In this one, Billie Burke plays Mrs. Kilborne, who has an intense desire to rescue all the “hobos” around and reintegrate them into society. The film opens with the family discovering that the last bum employed by Mrs. Kilborne has just made a fast getaway with not only the fine silver but also the kitchen silverware. The breakfast scene where everyone is attempting to eat slices of cantaloupe with large mixing spoons and strainers sets the mood for the film. Bonita Granville, who gained fame as the first film version of Nancy Drew, adds incredibly energy to the proceedings as the younger sister.
Of course, a dashing young man who appears at the front door, looking to use the phone, is taken to be a hobo and inserted into the position of head chauffeur without his understanding how it happened. All sorts of mayhem ensues, with Jerry falling for the handsome Wade Rollins, who has taken to his role in the family a bit more than was expected. Of course, it turns out that he wasn’t a hobo at all, but a novelist on a vacation, but played along because it suited him. The entire premise is very much like My Man Godfrey, which was a bit hit only two years earlier. I like this one much better.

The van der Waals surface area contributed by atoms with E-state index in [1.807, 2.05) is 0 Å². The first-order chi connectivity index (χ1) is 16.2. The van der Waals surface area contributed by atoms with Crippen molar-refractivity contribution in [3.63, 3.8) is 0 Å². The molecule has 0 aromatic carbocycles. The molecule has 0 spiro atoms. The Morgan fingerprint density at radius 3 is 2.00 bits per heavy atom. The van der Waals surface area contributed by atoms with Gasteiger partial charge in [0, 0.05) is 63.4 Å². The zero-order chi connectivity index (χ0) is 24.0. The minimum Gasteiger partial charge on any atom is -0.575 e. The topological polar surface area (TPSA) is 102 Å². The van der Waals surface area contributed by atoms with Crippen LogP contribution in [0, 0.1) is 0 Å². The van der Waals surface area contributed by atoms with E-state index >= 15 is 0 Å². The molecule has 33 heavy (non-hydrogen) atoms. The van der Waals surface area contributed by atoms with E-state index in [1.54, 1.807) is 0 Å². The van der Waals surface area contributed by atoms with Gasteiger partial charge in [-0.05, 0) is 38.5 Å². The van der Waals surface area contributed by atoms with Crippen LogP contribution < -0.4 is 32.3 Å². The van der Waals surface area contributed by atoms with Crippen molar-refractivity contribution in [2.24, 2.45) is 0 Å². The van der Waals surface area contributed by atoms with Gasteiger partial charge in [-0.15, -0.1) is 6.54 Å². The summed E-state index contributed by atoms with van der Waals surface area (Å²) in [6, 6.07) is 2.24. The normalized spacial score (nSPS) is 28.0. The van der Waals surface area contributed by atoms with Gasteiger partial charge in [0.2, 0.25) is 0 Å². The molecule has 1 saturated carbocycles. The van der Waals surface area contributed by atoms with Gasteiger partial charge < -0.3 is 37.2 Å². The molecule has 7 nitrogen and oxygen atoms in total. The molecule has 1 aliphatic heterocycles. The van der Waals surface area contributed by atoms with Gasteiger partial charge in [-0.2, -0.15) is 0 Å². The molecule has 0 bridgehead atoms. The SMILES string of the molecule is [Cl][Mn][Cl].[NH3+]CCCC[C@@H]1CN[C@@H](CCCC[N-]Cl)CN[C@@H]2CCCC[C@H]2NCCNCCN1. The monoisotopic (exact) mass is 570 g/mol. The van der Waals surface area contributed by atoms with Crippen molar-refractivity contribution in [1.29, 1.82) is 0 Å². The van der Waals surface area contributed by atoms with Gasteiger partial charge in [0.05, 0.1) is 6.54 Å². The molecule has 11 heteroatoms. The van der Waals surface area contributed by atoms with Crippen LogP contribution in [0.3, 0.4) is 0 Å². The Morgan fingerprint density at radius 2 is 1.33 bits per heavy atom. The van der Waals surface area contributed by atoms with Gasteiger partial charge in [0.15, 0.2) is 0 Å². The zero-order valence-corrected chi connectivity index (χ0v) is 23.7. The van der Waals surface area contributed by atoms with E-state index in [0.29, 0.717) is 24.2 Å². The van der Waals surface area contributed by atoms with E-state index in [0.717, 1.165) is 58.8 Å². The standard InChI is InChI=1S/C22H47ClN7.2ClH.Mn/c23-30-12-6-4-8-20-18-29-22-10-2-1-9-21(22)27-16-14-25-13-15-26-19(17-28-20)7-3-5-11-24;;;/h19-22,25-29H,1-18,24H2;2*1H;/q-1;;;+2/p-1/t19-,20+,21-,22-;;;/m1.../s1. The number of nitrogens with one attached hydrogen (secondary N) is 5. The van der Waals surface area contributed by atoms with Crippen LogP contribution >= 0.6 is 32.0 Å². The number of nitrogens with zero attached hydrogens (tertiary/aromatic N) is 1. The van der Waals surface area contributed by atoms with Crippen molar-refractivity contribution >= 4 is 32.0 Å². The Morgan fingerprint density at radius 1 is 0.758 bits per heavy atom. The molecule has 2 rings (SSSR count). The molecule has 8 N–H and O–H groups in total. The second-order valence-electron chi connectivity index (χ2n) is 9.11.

Give it a whirl, if you can find it or the next time it shows up on TCM. The jokes and witticisms are fast-paced to the point of barely being able to react to one before another one comes zinging at you.
IMDB link: http://www.imdb.com/title/tt0030442/
The Palm Beach Story: From 1942, starring Claudette Colbert and Joel McRae. This one is of the best of the Preston Sturges screwball comedies. Rudee Vallee has a great role as the straight-laced J. D. Hackensacker III, a society tycoon who has fallen for Ms. Colbert. Unfortunately for Mr. Hackensacker, although she and Joel McRae are presenting themselves as brother and sister, they are actually married. The comedic set-up comes from the fact that the two are very much in love, but Gerry Jeffers (Colbert) is trying to divorce her husband Tom (McRae) and then marry a millionaire, so that Tom can achieve his dream of designing and building a flying landing field for airplanes.
This film has some of the funniest one-liners around, usually delivered in a dead-pan style. It also features some great support from what would normally be considered to be bit-players. Robert Dudley as the Weinie King and William Demerast as a member of the Ale and Quail Club are perfect in their roles.